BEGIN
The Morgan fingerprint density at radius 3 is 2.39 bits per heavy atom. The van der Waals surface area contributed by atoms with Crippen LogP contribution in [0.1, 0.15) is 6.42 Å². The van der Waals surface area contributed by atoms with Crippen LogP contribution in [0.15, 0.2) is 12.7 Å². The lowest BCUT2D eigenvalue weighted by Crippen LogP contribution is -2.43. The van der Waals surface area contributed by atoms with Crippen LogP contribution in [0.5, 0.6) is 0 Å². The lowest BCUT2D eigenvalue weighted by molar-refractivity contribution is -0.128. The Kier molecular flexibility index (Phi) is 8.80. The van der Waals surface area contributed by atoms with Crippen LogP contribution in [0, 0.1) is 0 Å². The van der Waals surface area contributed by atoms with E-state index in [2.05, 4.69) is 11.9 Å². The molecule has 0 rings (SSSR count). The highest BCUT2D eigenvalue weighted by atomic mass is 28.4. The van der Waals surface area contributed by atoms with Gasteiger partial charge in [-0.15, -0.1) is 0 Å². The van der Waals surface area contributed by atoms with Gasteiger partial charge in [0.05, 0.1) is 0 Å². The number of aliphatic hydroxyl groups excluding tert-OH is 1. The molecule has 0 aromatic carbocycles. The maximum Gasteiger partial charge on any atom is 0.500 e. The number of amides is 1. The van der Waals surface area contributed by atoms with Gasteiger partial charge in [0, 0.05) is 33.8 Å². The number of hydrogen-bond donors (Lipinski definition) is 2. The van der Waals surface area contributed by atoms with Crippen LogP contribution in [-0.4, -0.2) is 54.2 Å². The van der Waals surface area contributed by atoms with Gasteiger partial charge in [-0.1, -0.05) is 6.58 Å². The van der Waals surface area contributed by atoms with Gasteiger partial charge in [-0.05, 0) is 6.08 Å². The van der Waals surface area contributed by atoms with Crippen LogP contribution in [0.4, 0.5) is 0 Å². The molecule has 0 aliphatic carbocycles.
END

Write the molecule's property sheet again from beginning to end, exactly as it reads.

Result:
The Morgan fingerprint density at radius 3 is 2.39 bits per heavy atom. The van der Waals surface area contributed by atoms with Crippen LogP contribution in [0.1, 0.15) is 6.42 Å². The van der Waals surface area contributed by atoms with Crippen LogP contribution in [0.15, 0.2) is 12.7 Å². The lowest BCUT2D eigenvalue weighted by Crippen LogP contribution is -2.43. The van der Waals surface area contributed by atoms with Crippen LogP contribution in [0.5, 0.6) is 0 Å². The lowest BCUT2D eigenvalue weighted by molar-refractivity contribution is -0.128. The Kier molecular flexibility index (Phi) is 8.80. The van der Waals surface area contributed by atoms with Crippen LogP contribution in [0, 0.1) is 0 Å². The van der Waals surface area contributed by atoms with E-state index in [2.05, 4.69) is 11.9 Å². The molecule has 0 rings (SSSR count). The highest BCUT2D eigenvalue weighted by atomic mass is 28.4. The van der Waals surface area contributed by atoms with Gasteiger partial charge in [-0.15, -0.1) is 0 Å². The van der Waals surface area contributed by atoms with Gasteiger partial charge in [0.05, 0.1) is 0 Å². The number of aliphatic hydroxyl groups excluding tert-OH is 1. The molecule has 0 aromatic carbocycles. The maximum Gasteiger partial charge on any atom is 0.500 e. The number of amides is 1. The van der Waals surface area contributed by atoms with Gasteiger partial charge in [0, 0.05) is 33.8 Å². The number of hydrogen-bond donors (Lipinski definition) is 2. The van der Waals surface area contributed by atoms with Crippen LogP contribution in [-0.4, -0.2) is 54.2 Å². The van der Waals surface area contributed by atoms with Gasteiger partial charge in [-0.1, -0.05) is 6.58 Å². The van der Waals surface area contributed by atoms with Gasteiger partial charge in [-0.05, 0) is 6.08 Å². The van der Waals surface area contributed by atoms with Crippen LogP contribution in [0.4, 0.5) is 0 Å². The molecule has 0 aliphatic carbocycles.